“We have to transcend our differences to transform our future.”
Diversity involves embracing people from different backgrounds irrespective of factors like age, class, ethnicity, gender, health, or physical appearance. Diversity applies to the public and private spheres, especially regarding hiring in companies, factories, firms, and governmental organizations. It also applies to memberships in learning institutions, clubs, and fraternal societies.
According to U.S. News and World Report, 62% of law students in America were white, 12.7% were Hispanic, and 7.8% were Black.
Given that the population of African Americans in the country stands at 15%, there is a clear discrepancy between the actual number of law students versus what one would expect to find.
Regarding sexual orientation, a poll by NALP found that only 2% of partners and 4% of associates openly identify as LGBT. This is in contrast to the fact that 7% of the American population identifies as members of the LGBT community.
Fortunately, the news isn’t all bad because we have made tremendous progress on gender. More than 54% of law students today are women, and the number is growing. 
This begs the question, why has there been such an improvement in gender but not race or sexual orientation? Part of the answer to this question is that
 "Law Schools, Law Firms Must Share Responsibility for Diversity." 21 Jul. 2021, https://news.bloomberglaw.com/banking-law/law-schools-law-firms-must-share-responsibility-for-diversity. Accessed 7 Oct. 2022.
 "NALP Research: LGBT Representation Among Lawyers in 2019." https://www.nalp.org/0120research. Accessed 7 Oct. 2022.
 "Women Outnumbered Men in Law Schools in 2020...Again - ENJURIS." https://www.enjuris.com/students/law-school-women-enrollment-2020/. Accessed 7 Oct. 2022.
there has been greater advocacy on the gender question over a longer period, leading to greater action. As a society, we accepted women’s rights far sooner than racial civil or LGBT rights.
A common misconception about diversity is that it’s about meeting quotas and requirements. In truth, it is about improving workplace performance and efficiency.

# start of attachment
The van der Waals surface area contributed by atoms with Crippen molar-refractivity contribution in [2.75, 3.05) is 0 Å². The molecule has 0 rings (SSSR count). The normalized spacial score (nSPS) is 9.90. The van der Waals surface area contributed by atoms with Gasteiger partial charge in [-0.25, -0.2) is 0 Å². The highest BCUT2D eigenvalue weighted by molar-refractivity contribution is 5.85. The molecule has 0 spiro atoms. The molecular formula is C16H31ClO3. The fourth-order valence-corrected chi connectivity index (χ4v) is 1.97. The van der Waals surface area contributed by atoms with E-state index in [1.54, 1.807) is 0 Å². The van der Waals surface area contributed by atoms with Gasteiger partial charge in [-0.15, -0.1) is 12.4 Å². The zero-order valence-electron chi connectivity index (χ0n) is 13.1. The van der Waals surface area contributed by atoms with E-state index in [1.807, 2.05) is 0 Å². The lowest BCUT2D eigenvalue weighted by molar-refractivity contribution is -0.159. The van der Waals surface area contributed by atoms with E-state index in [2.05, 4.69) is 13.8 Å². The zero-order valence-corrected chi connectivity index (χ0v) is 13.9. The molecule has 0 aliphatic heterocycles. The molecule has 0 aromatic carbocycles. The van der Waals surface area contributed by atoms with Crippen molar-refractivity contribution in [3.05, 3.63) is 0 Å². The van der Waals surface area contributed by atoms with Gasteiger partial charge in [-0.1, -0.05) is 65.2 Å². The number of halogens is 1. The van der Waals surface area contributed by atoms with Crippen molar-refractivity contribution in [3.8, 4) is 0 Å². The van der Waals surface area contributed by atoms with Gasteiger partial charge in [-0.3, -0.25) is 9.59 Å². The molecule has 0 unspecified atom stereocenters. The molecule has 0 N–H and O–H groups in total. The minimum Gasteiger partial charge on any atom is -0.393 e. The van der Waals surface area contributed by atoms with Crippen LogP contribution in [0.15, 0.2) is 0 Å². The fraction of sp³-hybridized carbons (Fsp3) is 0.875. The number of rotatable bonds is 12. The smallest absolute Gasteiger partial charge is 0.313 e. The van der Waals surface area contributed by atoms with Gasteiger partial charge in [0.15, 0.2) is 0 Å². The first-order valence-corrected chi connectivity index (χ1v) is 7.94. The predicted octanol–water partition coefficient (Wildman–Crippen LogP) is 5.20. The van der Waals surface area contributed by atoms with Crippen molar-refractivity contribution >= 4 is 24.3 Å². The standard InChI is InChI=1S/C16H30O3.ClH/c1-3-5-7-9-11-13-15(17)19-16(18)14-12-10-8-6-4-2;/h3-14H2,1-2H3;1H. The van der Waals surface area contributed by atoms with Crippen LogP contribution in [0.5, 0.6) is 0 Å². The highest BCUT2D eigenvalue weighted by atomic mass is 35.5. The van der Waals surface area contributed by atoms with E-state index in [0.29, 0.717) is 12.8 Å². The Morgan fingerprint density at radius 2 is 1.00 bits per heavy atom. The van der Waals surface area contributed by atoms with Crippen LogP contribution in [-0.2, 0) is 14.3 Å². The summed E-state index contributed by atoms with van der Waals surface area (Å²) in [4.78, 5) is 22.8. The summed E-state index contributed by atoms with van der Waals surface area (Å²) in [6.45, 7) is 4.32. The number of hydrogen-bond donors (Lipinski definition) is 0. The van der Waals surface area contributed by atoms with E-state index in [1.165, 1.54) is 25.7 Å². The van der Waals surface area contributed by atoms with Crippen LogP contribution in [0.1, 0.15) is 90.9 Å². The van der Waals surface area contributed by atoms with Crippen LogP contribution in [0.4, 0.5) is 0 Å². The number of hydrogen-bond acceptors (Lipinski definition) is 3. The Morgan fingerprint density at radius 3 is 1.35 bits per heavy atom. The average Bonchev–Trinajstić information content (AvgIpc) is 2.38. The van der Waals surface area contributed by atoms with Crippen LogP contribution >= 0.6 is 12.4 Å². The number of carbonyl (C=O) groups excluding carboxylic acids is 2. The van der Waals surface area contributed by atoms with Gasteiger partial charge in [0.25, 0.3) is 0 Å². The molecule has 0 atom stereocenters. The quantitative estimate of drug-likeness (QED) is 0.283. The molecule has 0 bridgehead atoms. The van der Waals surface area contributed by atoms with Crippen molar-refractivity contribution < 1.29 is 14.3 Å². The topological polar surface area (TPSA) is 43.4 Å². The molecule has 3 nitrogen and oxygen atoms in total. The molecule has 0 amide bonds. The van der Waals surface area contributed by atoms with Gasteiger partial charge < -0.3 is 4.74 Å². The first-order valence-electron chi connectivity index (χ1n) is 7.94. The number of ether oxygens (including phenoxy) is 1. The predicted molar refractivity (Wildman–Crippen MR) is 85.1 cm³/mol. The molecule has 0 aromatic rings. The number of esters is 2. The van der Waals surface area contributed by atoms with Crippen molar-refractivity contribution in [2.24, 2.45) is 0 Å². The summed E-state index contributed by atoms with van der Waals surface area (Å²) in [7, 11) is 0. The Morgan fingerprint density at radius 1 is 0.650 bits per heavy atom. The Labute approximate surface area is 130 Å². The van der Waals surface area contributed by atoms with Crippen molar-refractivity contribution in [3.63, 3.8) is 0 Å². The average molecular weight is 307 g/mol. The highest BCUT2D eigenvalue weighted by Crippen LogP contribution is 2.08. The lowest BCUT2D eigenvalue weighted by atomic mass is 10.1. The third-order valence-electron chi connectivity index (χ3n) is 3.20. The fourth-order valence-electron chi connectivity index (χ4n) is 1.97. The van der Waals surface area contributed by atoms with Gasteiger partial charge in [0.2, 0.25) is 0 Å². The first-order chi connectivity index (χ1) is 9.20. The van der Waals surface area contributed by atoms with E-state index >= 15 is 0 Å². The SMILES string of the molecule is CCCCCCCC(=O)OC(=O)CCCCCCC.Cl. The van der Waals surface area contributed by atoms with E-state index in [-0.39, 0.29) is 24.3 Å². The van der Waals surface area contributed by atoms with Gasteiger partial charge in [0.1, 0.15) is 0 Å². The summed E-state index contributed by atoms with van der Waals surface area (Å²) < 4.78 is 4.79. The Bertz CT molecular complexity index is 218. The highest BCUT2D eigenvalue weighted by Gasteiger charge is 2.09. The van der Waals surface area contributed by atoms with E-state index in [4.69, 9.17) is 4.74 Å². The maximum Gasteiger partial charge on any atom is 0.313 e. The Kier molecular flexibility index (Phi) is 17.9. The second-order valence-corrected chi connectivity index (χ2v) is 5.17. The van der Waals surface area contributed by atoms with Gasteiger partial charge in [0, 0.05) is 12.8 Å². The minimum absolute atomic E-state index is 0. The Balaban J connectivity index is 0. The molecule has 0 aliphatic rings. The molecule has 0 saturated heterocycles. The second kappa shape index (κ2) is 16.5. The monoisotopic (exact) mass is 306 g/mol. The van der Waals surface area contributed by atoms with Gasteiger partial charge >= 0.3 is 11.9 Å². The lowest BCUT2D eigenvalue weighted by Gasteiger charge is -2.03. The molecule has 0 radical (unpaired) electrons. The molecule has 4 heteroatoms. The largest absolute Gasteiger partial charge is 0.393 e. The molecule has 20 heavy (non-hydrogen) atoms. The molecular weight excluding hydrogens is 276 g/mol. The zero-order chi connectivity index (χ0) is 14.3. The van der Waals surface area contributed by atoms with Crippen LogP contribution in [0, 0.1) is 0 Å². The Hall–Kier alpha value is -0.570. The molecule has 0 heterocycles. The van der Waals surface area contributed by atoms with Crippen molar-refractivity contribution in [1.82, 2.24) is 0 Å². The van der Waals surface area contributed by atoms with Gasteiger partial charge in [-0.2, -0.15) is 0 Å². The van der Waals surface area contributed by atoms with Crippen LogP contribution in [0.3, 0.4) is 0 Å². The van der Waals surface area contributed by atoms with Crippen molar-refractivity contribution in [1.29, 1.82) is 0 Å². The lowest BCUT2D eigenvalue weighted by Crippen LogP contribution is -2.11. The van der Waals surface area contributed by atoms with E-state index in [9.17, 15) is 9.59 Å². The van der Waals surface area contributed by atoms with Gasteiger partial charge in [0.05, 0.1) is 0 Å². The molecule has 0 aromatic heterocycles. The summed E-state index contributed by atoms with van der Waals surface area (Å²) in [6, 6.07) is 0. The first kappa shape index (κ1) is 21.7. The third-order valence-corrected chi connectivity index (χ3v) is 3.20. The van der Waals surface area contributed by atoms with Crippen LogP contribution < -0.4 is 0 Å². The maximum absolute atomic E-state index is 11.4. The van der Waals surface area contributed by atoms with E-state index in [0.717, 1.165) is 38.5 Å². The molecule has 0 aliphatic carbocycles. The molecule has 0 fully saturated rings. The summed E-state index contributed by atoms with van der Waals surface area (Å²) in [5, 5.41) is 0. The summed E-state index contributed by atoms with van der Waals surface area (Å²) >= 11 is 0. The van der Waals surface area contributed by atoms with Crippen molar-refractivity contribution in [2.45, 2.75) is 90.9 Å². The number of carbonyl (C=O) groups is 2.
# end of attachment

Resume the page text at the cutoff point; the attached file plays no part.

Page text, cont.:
Diversity improves productivity by increasing creativity, boosting innovation, encouraging wider strategic thinking, and allowing organizations to pool knowledge from different backgrounds.
How lawyers can improve diversity in the workplace
Law firms can take several steps to help promote diversity in the workplace. These steps work best when taken incrementally and strategically. It is also important not to present them to the workplace antagonistically; instead, it is best to present them as a necessary step toward greater organizational functionality and progress.
#: Take account of the current situation
A law firm can take workplace surveys using questionnaires to get effective feedback on gender, race, orientation, and employees; health; the firm can then quantify this data in percentages to determine areas that lack sufficient diversity.
#: Communicate your vision
A common mistake by firms with good intentions but poor execution is to start implementing programs without effectively communicating why the new measures are important. Taking time to talk to people shows respect and appreciation, thus reducing hostility and backlash.
#: Hire deliberately
Contacting friendly organizations such as universities and bar associations is an effective way to find high-quality employees that help meet diversity goals. It’s important to ensure that quality is always adhered to even as you improve.
#: Keep diversity in mind when promoting
Despite improving numbers in terms of hiring, there is still a problem with the number of minorities in high-ranking positions such as partners, managing partners, CFO, and CTO.
How lawyers can promote diversity in the world
The legal profession is one of the most powerful careers in the world; therefore, it can create immense positive change. Lawyers can create this change by taking the following steps:
#: Take on discriminatory cases that promote diversity
Many employees have been denied employment and promotion opportunities based on age, race, orientation, or disability. Taking on these kinds of cases is an effective way to promote diversity in the world.
#: Take on diverse clients
Many prestigious law firms have embraced diversity in their hiring but not in the cases and clients they actually take on. As of 2019, the percentage of fortune 500 companies run by white men was 85.6%. This reflects the general state of corporate America and, therefore:
#: Offer mentorship and pipeline programs for diverse students
Offering mentorship to young people is an effective way to help them navigate the challenges that emerge with coming from diverse backgrounds.
Poverty is one of the biggest stumbling blocks to success; offering scholarships and guidance can help bridge the gap that disadvantages many young people.
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Joseline J. Hardrick is the Founder and President of Diversity Access Pipeline, Inc. She is also an author, professor, and lawyer and resides in Tampa Bay, Florida. Guest bloggers are students in the Journey to Esquire® Scholarship & Leadership Program.